Wolves and foxes’ role as D. immitis reservoir hosts and their contribution to disease transmission are acknowledged throughout Europe [8]. However, in Portugal, little information is known regarding D. immitis circulation, and the studies available are limited to a few surveys and case reports, possibly underestimating the relevance of these nematodes [3]. Moreover, the extent to which wild carnivores remain reservoirs for D. immitis is still unknown. As such, the aim of the present investigation was to assess the presence of D. immitis in wolves and foxes in Portugal by searching for both D. immitis antigens, using a rapid immunomigration test (RIM), and for D. immitis microfilaremia, by using a species-specific polymerase chain reaction (PCR) assay optimized for the simultaneous detection and differentiation of D. immitis and eight other concurrent filarioids.

Methods

Blood samples were collected from a total of 61 wild carnivores, 42 wolves (C. lupus signatus) and 19 foxes (V. vulpes), during 2010–2012, from a National Park located at the northern border of Portugal (Peneda-Gerês National Park). Samples from these animals were collected as part of a carnivore protection program, an initiative that manages the collection of recently deceased animals suspected to be poisoned. Tissues and other matrices are available for studies considered to be of value for the assessment of animal population morbidities and mortalities.

For the initial detection of D. immitis infection, rapid antigen detection test kits (Uranotest Dirofilaria ®, Barcelona, Spain) were used, according to the manufacturer’s instructions. This test consists of an immunochromatographic technique aiming at the qualitative detection of the D. immitis antigen in blood, which resources to 14 kDa antigen detection not related to the parasite’s feminine genital apparatus, hence detecting both male and female parasites. The platform detects infections with a load of only one adult parasite of any type (males, adult females, immature females), with sensitivity and specificity of 94% and 100%, respectively, compared to necropsy, according to the manufacturer’s information.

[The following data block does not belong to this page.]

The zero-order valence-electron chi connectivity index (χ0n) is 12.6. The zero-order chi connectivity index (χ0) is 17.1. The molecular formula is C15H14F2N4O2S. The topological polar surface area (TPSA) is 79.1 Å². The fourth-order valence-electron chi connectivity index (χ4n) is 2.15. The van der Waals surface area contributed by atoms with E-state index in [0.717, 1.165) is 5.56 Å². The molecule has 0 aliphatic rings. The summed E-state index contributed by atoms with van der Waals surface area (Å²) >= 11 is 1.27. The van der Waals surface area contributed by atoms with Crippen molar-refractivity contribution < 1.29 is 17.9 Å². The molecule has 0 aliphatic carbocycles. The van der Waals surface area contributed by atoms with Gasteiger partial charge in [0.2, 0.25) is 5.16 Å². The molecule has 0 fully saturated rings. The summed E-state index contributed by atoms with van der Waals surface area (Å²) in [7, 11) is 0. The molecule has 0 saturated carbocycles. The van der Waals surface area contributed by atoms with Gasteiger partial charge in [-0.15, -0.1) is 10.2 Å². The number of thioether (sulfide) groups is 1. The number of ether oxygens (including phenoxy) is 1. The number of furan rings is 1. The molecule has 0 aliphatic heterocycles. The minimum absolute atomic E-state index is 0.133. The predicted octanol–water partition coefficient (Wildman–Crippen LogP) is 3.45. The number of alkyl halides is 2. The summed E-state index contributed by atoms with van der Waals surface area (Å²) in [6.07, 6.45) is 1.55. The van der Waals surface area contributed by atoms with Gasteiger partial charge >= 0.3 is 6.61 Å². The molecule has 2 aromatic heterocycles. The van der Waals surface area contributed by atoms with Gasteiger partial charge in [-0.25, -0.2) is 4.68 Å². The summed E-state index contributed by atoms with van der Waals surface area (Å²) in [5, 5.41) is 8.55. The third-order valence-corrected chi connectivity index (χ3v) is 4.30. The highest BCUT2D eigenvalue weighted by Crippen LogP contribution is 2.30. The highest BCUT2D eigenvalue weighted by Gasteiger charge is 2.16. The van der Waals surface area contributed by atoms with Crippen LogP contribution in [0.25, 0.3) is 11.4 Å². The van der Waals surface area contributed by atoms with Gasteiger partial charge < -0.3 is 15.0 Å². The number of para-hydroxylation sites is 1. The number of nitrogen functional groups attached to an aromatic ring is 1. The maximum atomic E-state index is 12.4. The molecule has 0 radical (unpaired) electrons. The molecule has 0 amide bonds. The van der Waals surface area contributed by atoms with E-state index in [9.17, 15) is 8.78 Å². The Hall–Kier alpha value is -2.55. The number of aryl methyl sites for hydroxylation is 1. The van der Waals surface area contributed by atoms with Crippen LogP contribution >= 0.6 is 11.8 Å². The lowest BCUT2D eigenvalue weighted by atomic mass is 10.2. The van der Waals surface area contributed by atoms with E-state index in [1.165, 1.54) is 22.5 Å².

To detect microfilaremia, DNA was extracted from blood using the QIAamp® DNA Mini Kit (Qiagen, Valencia, CA, USA), using an automated QIAcube nucleic acid extractor (Qiagen GmbH, Hilden, Germany). DNA was stored at − 20 °C until further analysis. A negative extraction control was processed along with each batch of 12 samples. DNA specimens were initially screened for the presence of microfilaria by using a conventional PCR targeting the 5.8S-internal transcribed spacer (ITS) 2–28S regions of the genome. Briefly, pan-filarial primer pair − DIDR-F1 and DIDR-R1 − amplifying products with distinct molecular weights were used to differentiate nine filarial species, namely Acanthocheilonema dracunculoides (584 base pairs [bp]), Acanthocheilonema reconditum (578 bp), Brugia malayi (615 bp), Brugia pahangi (664 bp), Brugia timori (625 bp), Dirofilaria immitis (542 bp), Dirofilaria repens (484 bp), Mansonella ozzardi (430 bp) and Onchocerca volvulus (470 bp). For all reactions, a total of 5 μl of genomic DNA was added to 12.5 μl Xpert Fast Hotstart Mastermix (2×) with dye (GRiSP, Porto, Portugal), 5.5 μl of deionized sterile water and 1 μl (10 μM) of each of the DIDR-F1 and DIDR-R1 primers in a 25-μl final volume of the reaction mixture. The reactions were carried out in an automatic DNA thermal cycler 100 (Bio-Rad Laboratories, Hercules, CA, USA), including negative and positive controls (extracted from an adult female D. immitis). The PCR amplification products were visualized by Xpert Green DNA Stain direct (GRiSP, Porto, Portugal) fluorescence after electrophoresis in a 1.5% agarose gel at 100 V for 40 min. To confirm species identification, all amplicons of expected size were sequenced bidirectionally for genetic characterization. Briefly, amplicons were purified with GRS PCR & Gel Band Purification Kit (GRiSP, Porto, Portugal), and bidirectional sequencing was performed by Sanger method, using the respective primers. Sequences were manually corrected using the BioEdit Sequence Alignment Editor v 7.1.9 software package, version 2.1 (Ibis Biosciences, Carlsbad, CA, USA), and further analyses were performed by comparison with the sequences available in the NCBI (GenBank) nucleotide database (http://blast.ncbi.nlm.nih.gov/Blast). Phylogenetic analysis was performed using MEGA version 6.0 software [9]. The obtained consensus sequences in this study and representative sequences for O. volvulus, D. immitis and D. repens obtained from GenBank were used for the phylogenetic analysis. Maximum likelihood (ML) method was applied. The ML bootstrap values were estimated using 1000 replicates with Tamura 3‐parameter as the correction model, estimated as the best substitution model by MEGA version 6.0 software. We deposited the 5.8S-ITS2-28S of D. immitis sequences recovered in this study in GenBank.